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Mapping of dendritic lesions in patients with herpes simplex keratitis using in vivo confocal microscopy

Overview of attention for article published in Clinical Ophthalmology, September 2015
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Title
Mapping of dendritic lesions in patients with herpes simplex keratitis using in vivo confocal microscopy
Published in
Clinical Ophthalmology, September 2015
DOI 10.2147/opth.s92517
Pubmed ID
Authors

Akira Kobayashi, Hideaki Yokogawa, Natuko Mori, Kazuhisa Sugiyama

Abstract

To produce a two-dimensional reconstruction map of dendritic lesions in patients with herpes simplex keratitis (HSK) using in vivo confocal microscopy. Four eyes of four patients (mean 65.8 years) with HSK presenting with a dendritic lesion were enrolled. Slit-lamp biomicroscopy and in vivo laser confocal microscopy were performed. Acquired confocal images at the level of the epithelium were arranged and mapped into subconfluent montages. Changes in the shape and degree of light reflection of abnormal cells and deposits around dendritic lesions as well as other corneal layers were qualitatively evaluated. Mapping of dendritic lesion was successful in all cases, and the subconfluent montages clearly showed the larger image of dendritic lesion. In all cases, the dendritic lesion consisted of hyperreflective irregular epithelial cells, and was surrounded by distorted and elongated epithelial cells. In three cases, hyperreflective deposits were noted at the midline of the lesion. The corneal stroma showed a hyperreflective honeycomb pattern. In two cases, inflammatory cells were observed at the level of endothelial cell layer. Mapping of dendritic lesions in patients with HSK was successful in all patients using in vivo confocal microscopy. Cellular level observation of dendritic lesion at a relatively larger magnification may help understand the in vivo morphological change of HSK. Further study in more patients with HSK and nonherpetic dendritic lesion is needed to utilize confocal microscopy images in differential diagnosis and follow-up of the epithelial lesions with dendrite.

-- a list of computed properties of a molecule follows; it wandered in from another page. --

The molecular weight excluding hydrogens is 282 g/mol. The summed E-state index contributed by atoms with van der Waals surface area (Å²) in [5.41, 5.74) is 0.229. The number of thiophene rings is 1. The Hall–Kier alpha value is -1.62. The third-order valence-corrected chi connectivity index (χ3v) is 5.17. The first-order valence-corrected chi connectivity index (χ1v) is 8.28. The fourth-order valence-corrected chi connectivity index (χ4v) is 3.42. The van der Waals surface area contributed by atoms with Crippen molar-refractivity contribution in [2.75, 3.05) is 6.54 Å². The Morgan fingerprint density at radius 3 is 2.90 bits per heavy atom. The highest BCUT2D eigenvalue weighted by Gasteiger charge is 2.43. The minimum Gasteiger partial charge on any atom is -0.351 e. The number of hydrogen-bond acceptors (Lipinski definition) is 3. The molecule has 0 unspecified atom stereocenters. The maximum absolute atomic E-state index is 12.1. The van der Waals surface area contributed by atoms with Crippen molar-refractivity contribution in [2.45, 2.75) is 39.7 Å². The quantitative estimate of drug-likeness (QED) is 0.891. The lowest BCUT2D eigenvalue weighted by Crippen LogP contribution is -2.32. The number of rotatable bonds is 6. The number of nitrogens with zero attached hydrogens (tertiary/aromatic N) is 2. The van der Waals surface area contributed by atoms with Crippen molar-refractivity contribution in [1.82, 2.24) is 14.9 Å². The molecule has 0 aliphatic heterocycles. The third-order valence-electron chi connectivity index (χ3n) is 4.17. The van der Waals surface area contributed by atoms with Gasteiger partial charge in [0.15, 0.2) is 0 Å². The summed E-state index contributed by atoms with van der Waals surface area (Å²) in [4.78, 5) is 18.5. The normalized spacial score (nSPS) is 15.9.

Twitter Demographics

The data shown below were collected from the profile of 1 tweeter who shared this research output. Click here to find out more about how the information was compiled.

Mendeley readers

The data shown below were compiled from readership statistics for 6 Mendeley readers of this research output. Click here to see the associated Mendeley record.

Geographical breakdown

Country Count As %
Unknown 6 100%

Demographic breakdown

Readers by professional status Count As %
Other 2 33%
Student > Ph. D. Student 1 17%
Student > Master 1 17%
Unknown 2 33%
Readers by discipline Count As %
Medicine and Dentistry 3 50%
Immunology and Microbiology 1 17%
Unknown 2 33%

Attention Score in Context

This research output has an Altmetric Attention Score of 1. This is our high-level measure of the quality and quantity of online attention that it has received. This Attention Score, as well as the ranking and number of research outputs shown below, was calculated when the research output was last mentioned on 27 September 2015.
All research outputs
#17,774,112
of 22,829,083 outputs
Outputs from Clinical Ophthalmology
#2,440
of 3,184 outputs
Outputs of similar age
#180,033
of 266,859 outputs
Outputs of similar age from Clinical Ophthalmology
#51
of 84 outputs
Altmetric has tracked 22,829,083 research outputs across all sources so far. This one is in the 19th percentile – i.e., 19% of other outputs scored the same or lower than it.
So far Altmetric has tracked 3,184 research outputs from this source. They receive a mean Attention Score of 4.8. This one is in the 20th percentile – i.e., 20% of its peers scored the same or lower than it.
Older research outputs will score higher simply because they've had more time to accumulate mentions. To account for age we can compare this Altmetric Attention Score to the 266,859 tracked outputs that were published within six weeks on either side of this one in any source. This one is in the 27th percentile – i.e., 27% of its contemporaries scored the same or lower than it.
We're also able to compare this research output to 84 others from the same source and published within six weeks on either side of this one. This one is in the 27th percentile – i.e., 27% of its contemporaries scored the same or lower than it.